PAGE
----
Please Explain: Art Conservation

Friday, May 14, 2010

On this week’s Please Explain we’re looking at the art and science of art conservation.

We’ll find out what tools and technologies—from spectrometers to Q-tips—are used to clean, repair, and restore works of art, and what ethical considerations conservators face in their work. We’re joined by Michael Duffy, paintings conservator at The Museum of Modern Art, and Margaret Holben Ellis, Eugene Thaw Professor of Paper Conservation at the Institute of Fine Arts, New York University, and Director of the Thaw Conservation Center at the Morgan Library & Museum.


Michael Duffy and Margaret Holben Ellis

Comments [13]

Eliza Spaulding from New York, NY

What a great program! For anyone interested, the American Institute for the Conservation of Historic and Artistic Work's website is:

May. 16 2010 07:45 PM
Connie from Westchester

To the caller re: daughter's cartoon art. I, like your guests, I would suggest an acid free environment for the art.This is an interesting field. I wish I could start out all over again...but I am 74 years old. It is so helpful to hear about what is being done in the field.

May. 14 2010 10:43 PM
Merri Ferrell from Northport, NY

Amazing conservation work takes place in museums all the time and it is wonderful to have some press about this important subject. Everything from fragile paper to large objects are conserved and those in the profession combine chemistry, complex analysis, diverse treatments and a strong sensitivity to the artifact/work of art to preserve and reveal. I am grateful to the members of this profession for their work.

May. 14 2010 05:20 PM
Megan from New York City, NY

We are specialists in the restoration and conservation of fine oil paintings. We provide free estimates. Please visit our website at!

May. 14 2010 01:56 PM
Isak from Lefferts Historic House

Have there been advancements in reproductions of at risk archival documents, such as facimilies or are we still using photocopies?

May. 14 2010 01:56 PM
laura from brooklyn, ny

for the caller who called in about framing. as a former framer - going to any frame shop, all the materials that framers work with are acid free and many times archival, so that you know your artwork will be saved/framed safely (you can always ask to make sure). There is also special glass you can get to protect it further. Framers are usually very knowledgeable about what is the safest way to frame your item, that is the benefit of going to a frame shop. the frames you buy in stores are usually not made with acid free archival materials.

May. 14 2010 01:54 PM
Linda from Manhattan

I wanted to remind everyone that some of the greatest "new acquisitions" in our museums have be acquired through cleaning and conservation of works of art: to wit, the new Velazquez on view now at the Metropolitan.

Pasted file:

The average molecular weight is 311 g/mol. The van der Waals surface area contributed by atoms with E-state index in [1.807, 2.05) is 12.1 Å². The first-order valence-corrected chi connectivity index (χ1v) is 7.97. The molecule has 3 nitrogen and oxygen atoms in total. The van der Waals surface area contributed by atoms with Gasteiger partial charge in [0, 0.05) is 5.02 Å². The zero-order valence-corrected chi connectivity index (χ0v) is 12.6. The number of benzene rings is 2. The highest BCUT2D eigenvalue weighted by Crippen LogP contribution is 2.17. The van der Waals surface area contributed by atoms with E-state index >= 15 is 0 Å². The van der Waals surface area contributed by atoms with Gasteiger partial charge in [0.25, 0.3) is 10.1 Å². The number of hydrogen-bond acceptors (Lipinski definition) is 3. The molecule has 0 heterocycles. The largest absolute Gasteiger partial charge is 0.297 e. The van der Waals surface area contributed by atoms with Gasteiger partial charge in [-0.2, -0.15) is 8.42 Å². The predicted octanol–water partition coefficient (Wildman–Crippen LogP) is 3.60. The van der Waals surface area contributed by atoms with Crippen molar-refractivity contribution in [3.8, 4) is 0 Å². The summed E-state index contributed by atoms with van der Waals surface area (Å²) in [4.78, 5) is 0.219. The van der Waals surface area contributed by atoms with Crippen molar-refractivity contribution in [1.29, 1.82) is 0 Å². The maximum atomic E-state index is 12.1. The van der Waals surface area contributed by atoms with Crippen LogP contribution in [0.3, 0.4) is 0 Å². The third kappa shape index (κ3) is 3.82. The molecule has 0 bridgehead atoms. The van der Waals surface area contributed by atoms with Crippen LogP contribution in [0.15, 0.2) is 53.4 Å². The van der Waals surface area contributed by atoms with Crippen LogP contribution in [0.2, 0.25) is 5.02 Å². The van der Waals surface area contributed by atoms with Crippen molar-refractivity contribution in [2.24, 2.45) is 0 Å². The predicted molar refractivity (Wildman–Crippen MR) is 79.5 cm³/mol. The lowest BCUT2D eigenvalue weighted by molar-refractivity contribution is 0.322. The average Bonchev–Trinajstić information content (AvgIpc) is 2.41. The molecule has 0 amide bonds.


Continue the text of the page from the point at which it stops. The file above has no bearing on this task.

May. 14 2010 01:53 PM
John Gee from New York/Pocono Lake, Pa.

I have always thought that the plastic holders for 35mm or 120 film are good. I use non-PVC archival plastic preservers - so the wrapping says. Are these good? Can I get better products??

May. 14 2010 01:49 PM
John-Paul G from Elizabeth, NJ

To the caller who asked about preserving her daughter's drawings: here's a handy guide of plastic to avoid: if it has color to it at all, it is acidic in nature to be able to display that pigment and will damage the paper.

As the guest suggested, mylar will preserve it. Mylar is what they're using to preserve the Constitution.

May. 14 2010 01:47 PM
David from Long Island City

A museum upstate that contained a lot of colonial and federal period paintings said that they used raw potatoes to clean their portraits.

May. 14 2010 01:37 PM
pliny from soho

exposure to radiation has proved harmful to people.
any thoughts on the effect on paintings?

May. 14 2010 01:32 PM

Maybe we can get some comment or insight on the most notorious "restoration" I'm aware of -- the destruction of the Sistine Chapel. (Oops, did I say destruction? I meant 'restoration'.)

May. 14 2010 12:42 PM
Becky from East Village

New York Theatre Workshop is currently doing a show about the actual restoration of Michelangelo's the David in Florence. The show is appropriately titled Restoration. Tony nominee Claudia Shear wrote and is currently performing the in the show. Shear spent months with the actual restorer, Cinzia Parnigoni, doing research in order to write the script and play the lead role of Giulia, a down-on-her-luck art restorer from Brooklyn who receives the possibly career-reviving job of “refreshing” Michelangelo's sculpture David. Parnigoni restored the David in 2004 for his 500th birthday. Restoration is playing at New York Theatre Workshop now until June 13.

May. 14 2010 11:49 AM

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